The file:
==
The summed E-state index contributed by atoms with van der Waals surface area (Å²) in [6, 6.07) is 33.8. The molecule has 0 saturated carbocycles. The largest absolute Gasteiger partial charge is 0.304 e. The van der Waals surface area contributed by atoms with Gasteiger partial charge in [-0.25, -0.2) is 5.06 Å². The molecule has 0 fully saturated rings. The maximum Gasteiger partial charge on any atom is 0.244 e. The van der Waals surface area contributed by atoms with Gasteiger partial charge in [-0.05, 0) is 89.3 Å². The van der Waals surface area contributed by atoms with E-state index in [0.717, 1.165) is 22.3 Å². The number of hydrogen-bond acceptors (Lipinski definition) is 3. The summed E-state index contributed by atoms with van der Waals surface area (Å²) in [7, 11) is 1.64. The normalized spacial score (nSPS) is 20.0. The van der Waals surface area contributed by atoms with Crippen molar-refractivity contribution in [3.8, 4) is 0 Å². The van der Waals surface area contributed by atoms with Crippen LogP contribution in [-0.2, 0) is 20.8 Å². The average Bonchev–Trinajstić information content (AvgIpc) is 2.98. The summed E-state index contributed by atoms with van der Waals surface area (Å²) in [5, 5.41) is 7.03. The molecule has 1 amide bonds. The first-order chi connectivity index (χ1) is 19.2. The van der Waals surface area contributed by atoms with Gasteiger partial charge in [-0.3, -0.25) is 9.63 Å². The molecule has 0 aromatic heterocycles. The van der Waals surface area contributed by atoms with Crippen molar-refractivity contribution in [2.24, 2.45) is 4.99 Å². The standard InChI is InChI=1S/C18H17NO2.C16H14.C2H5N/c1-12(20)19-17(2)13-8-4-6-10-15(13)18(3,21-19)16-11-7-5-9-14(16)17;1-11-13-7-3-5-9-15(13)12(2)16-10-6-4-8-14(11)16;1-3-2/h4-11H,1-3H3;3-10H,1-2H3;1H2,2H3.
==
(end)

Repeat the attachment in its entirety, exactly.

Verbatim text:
The summed E-state index contributed by atoms with van der Waals surface area (Å²) in [6, 6.07) is 33.8. The molecule has 0 saturated carbocycles. The largest absolute Gasteiger partial charge is 0.304 e. The van der Waals surface area contributed by atoms with Gasteiger partial charge in [-0.25, -0.2) is 5.06 Å². The molecule has 0 fully saturated rings. The maximum Gasteiger partial charge on any atom is 0.244 e. The van der Waals surface area contributed by atoms with Gasteiger partial charge in [-0.05, 0) is 89.3 Å². The van der Waals surface area contributed by atoms with E-state index in [0.717, 1.165) is 22.3 Å². The number of hydrogen-bond acceptors (Lipinski definition) is 3. The summed E-state index contributed by atoms with van der Waals surface area (Å²) in [7, 11) is 1.64. The normalized spacial score (nSPS) is 20.0. The van der Waals surface area contributed by atoms with Crippen molar-refractivity contribution in [3.8, 4) is 0 Å². The van der Waals surface area contributed by atoms with Crippen LogP contribution in [-0.2, 0) is 20.8 Å². The average Bonchev–Trinajstić information content (AvgIpc) is 2.98. The summed E-state index contributed by atoms with van der Waals surface area (Å²) in [5, 5.41) is 7.03. The molecule has 1 amide bonds. The first-order chi connectivity index (χ1) is 19.2. The van der Waals surface area contributed by atoms with Gasteiger partial charge in [-0.3, -0.25) is 9.63 Å². The molecule has 0 aromatic heterocycles. The van der Waals surface area contributed by atoms with Crippen molar-refractivity contribution in [2.24, 2.45) is 4.99 Å². The standard InChI is InChI=1S/C18H17NO2.C16H14.C2H5N/c1-12(20)19-17(2)13-8-4-6-10-15(13)18(3,21-19)16-11-7-5-9-14(16)17;1-11-13-7-3-5-9-15(13)12(2)16-10-6-4-8-14(11)16;1-3-2/h4-11H,1-3H3;3-10H,1-2H3;1H2,2H3.